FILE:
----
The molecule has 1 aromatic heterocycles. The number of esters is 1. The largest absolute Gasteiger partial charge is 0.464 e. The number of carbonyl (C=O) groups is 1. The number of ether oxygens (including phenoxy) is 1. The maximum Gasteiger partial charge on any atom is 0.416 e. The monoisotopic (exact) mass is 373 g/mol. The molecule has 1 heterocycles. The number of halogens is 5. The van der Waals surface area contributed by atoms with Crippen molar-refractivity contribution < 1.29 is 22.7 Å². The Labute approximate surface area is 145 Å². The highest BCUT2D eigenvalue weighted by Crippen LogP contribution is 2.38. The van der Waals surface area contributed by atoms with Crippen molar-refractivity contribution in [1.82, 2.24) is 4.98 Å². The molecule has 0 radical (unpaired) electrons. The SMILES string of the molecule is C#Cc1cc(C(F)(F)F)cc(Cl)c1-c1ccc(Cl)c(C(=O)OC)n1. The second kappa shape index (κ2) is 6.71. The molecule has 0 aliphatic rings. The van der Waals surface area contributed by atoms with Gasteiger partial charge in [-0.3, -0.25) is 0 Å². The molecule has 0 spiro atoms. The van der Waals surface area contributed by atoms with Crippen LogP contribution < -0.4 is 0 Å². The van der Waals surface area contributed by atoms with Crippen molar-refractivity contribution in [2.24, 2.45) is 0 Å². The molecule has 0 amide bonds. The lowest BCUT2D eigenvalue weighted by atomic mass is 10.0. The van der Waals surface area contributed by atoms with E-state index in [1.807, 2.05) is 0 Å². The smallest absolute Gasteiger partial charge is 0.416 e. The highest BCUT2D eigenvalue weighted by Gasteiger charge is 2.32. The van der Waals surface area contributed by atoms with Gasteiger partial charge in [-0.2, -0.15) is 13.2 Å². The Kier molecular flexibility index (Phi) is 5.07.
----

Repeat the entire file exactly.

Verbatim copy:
The molecule has 1 aromatic heterocycles. The number of esters is 1. The largest absolute Gasteiger partial charge is 0.464 e. The number of carbonyl (C=O) groups is 1. The number of ether oxygens (including phenoxy) is 1. The maximum Gasteiger partial charge on any atom is 0.416 e. The monoisotopic (exact) mass is 373 g/mol. The molecule has 1 heterocycles. The number of halogens is 5. The van der Waals surface area contributed by atoms with Crippen molar-refractivity contribution < 1.29 is 22.7 Å². The Labute approximate surface area is 145 Å². The highest BCUT2D eigenvalue weighted by Crippen LogP contribution is 2.38. The van der Waals surface area contributed by atoms with Crippen molar-refractivity contribution in [1.82, 2.24) is 4.98 Å². The molecule has 0 radical (unpaired) electrons. The SMILES string of the molecule is C#Cc1cc(C(F)(F)F)cc(Cl)c1-c1ccc(Cl)c(C(=O)OC)n1. The second kappa shape index (κ2) is 6.71. The molecule has 0 aliphatic rings. The van der Waals surface area contributed by atoms with Gasteiger partial charge in [-0.3, -0.25) is 0 Å². The molecule has 0 spiro atoms. The van der Waals surface area contributed by atoms with Crippen LogP contribution < -0.4 is 0 Å². The van der Waals surface area contributed by atoms with Crippen molar-refractivity contribution in [2.24, 2.45) is 0 Å². The molecule has 0 amide bonds. The lowest BCUT2D eigenvalue weighted by atomic mass is 10.0. The van der Waals surface area contributed by atoms with E-state index in [1.807, 2.05) is 0 Å². The smallest absolute Gasteiger partial charge is 0.416 e. The highest BCUT2D eigenvalue weighted by Gasteiger charge is 2.32. The van der Waals surface area contributed by atoms with Gasteiger partial charge in [-0.2, -0.15) is 13.2 Å². The Kier molecular flexibility index (Phi) is 5.07.